There are two rules for success:

    (1) Never tell everything you know.
  5. #5
    sassymeadows is offline Junior Member
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    Quote Originally Posted by seniorjudge
    What gift? You mentioned no gift in your first post.

    And you say you are "trustee". When and where was this trust set up? Do you have a copy of the trust?
    What I meant by gift is that my father gave her a lifetime estate in his house, but he gave the house and the property to me.

    The trust was set up in 2000 and yes I have a copy of it. The only thing it says is that Ms. XXXXX has a lifetime estate in the house, she can not lease it, rent it or mortgage it.
  6. #6
    seniorjudge is offline Senior Member
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    Quote Originally Posted by sassymeadows
    What I meant by gift is that my father gave her a lifetime estate in his house, but he gave the house and the property to me.

    The trust was set up in 2000 and yes I have a copy of it. The only thing it says is that Ms. XXXXX has a lifetime estate in the house, she can not lease it, rent it or mortgage it.
    Then you will have to put up with her till she croaks.
    There are two rules for success:

    (1) Never tell everything you know.
  7. #7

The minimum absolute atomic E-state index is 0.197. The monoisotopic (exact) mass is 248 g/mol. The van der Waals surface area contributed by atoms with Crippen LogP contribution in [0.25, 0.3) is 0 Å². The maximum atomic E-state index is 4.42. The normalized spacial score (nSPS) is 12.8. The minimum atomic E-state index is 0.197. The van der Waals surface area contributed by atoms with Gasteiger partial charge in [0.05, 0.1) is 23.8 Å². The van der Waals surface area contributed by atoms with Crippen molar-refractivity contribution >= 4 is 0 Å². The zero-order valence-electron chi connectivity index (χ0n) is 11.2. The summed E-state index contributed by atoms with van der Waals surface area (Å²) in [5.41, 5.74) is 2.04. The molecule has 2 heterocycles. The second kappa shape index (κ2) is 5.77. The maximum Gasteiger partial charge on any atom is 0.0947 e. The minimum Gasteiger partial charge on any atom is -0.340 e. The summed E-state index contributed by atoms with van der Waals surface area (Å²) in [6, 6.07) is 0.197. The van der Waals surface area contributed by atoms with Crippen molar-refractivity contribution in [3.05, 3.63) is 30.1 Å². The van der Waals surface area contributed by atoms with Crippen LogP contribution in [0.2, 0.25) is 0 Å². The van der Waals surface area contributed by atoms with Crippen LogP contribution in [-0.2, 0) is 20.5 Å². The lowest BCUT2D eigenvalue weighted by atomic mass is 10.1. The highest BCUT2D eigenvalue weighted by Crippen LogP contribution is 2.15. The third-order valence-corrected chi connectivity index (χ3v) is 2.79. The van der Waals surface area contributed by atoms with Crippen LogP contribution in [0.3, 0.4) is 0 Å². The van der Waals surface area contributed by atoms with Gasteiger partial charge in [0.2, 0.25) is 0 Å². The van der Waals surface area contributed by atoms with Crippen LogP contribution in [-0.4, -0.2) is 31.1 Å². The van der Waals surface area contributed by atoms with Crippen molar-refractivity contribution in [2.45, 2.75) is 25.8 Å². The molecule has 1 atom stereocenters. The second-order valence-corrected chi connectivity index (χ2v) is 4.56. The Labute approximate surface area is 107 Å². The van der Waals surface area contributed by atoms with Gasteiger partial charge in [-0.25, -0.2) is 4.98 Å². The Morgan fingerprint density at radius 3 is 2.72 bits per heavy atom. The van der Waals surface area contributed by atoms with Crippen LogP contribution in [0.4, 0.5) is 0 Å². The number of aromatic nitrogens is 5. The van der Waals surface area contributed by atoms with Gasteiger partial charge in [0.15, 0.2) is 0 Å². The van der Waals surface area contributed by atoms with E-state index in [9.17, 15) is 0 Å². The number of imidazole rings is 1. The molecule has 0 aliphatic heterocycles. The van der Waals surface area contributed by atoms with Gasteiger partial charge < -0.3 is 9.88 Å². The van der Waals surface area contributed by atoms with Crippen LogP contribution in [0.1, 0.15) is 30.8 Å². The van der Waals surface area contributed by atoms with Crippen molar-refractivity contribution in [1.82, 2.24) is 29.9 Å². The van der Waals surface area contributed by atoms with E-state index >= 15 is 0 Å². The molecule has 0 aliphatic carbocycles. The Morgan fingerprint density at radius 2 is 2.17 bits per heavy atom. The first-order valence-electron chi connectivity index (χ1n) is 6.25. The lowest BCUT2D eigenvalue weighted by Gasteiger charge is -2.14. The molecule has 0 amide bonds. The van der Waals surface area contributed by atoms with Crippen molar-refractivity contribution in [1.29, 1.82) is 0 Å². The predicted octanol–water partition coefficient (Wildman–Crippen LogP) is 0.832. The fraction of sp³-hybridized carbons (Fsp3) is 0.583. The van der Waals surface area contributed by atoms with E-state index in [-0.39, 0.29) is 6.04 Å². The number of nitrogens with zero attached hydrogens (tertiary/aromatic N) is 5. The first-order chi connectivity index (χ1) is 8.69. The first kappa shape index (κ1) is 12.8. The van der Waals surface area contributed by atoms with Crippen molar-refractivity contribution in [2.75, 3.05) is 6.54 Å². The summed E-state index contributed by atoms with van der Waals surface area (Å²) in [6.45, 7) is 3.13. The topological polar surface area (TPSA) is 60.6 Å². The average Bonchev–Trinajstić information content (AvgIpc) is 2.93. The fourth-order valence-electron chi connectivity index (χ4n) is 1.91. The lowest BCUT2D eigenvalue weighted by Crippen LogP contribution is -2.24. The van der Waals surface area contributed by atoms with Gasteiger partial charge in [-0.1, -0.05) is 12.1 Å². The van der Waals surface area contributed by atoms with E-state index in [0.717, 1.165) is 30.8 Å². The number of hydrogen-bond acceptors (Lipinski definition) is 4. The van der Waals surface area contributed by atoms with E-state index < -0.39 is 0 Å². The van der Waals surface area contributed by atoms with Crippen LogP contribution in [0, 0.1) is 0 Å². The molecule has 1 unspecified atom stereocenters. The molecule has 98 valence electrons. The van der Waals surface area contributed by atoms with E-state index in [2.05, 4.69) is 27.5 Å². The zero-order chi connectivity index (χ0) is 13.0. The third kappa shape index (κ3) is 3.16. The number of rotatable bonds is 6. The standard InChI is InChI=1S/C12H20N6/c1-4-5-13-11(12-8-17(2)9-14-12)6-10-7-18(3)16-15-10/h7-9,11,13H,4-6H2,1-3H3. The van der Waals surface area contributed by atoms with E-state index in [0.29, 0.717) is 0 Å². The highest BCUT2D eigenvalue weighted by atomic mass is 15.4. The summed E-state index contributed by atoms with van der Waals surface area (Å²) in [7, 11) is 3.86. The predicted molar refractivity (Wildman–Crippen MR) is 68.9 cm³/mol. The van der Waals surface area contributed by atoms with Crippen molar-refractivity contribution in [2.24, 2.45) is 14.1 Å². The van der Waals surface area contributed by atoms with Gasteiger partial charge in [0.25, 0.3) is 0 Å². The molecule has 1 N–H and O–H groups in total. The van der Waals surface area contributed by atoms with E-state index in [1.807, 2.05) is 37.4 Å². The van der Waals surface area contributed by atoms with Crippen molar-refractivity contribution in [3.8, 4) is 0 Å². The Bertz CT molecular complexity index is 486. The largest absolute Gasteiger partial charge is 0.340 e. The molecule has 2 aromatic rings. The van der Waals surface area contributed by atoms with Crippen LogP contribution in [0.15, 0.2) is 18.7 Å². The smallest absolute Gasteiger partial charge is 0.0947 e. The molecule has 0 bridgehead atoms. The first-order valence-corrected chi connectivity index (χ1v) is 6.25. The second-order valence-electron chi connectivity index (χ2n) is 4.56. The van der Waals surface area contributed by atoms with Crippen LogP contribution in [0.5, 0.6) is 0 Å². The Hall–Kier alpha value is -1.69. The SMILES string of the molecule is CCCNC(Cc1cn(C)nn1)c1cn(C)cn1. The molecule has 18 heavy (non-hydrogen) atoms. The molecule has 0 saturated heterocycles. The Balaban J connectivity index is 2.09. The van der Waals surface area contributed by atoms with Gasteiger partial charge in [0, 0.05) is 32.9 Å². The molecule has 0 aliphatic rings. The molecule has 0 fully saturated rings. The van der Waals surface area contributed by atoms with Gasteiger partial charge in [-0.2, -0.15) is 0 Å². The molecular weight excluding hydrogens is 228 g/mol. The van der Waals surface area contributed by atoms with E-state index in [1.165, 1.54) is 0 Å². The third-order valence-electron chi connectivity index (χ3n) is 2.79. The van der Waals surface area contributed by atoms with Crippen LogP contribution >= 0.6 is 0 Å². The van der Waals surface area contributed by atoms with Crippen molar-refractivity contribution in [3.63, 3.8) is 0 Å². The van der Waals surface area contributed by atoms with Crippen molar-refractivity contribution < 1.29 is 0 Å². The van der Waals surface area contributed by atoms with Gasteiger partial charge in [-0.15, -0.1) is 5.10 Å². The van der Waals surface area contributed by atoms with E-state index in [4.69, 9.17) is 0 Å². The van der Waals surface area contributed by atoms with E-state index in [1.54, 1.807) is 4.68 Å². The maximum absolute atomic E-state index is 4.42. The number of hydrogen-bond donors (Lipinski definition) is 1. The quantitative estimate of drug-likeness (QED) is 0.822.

sassymeadows is offline Junior Member
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    Quote Originally Posted by seniorjudge
    Then you will have to put up with her till she croaks.

    Okay that still does not answer my question. She is staying in the house right now with a little suitcase and her toothbrush but has not truly moved in yet, she still has a house in the Bay Area which is her legal residence. She says she does not want to move in to my fathers house and is just waiting until she gets her money from the trust. How long does she have to decide if she wants to live there and what constitutes living there, visits on the weekend. What if she decides to live there 2 years from now, do I have to move out?
  8. #8
    seniorjudge is offline Senior Member
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    Q: How long does she have to decide if she wants to live there and what constitutes living there, visits on the weekend. What if she decides to live there 2 years from now, do I have to move out?

    A: She has until she dies to decide.
    There are two rules for success:

    (1) Never tell everything you know.
  9. #9
    divgradcurl is offline Senior Member
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    Quote Originally Posted by sassymeadows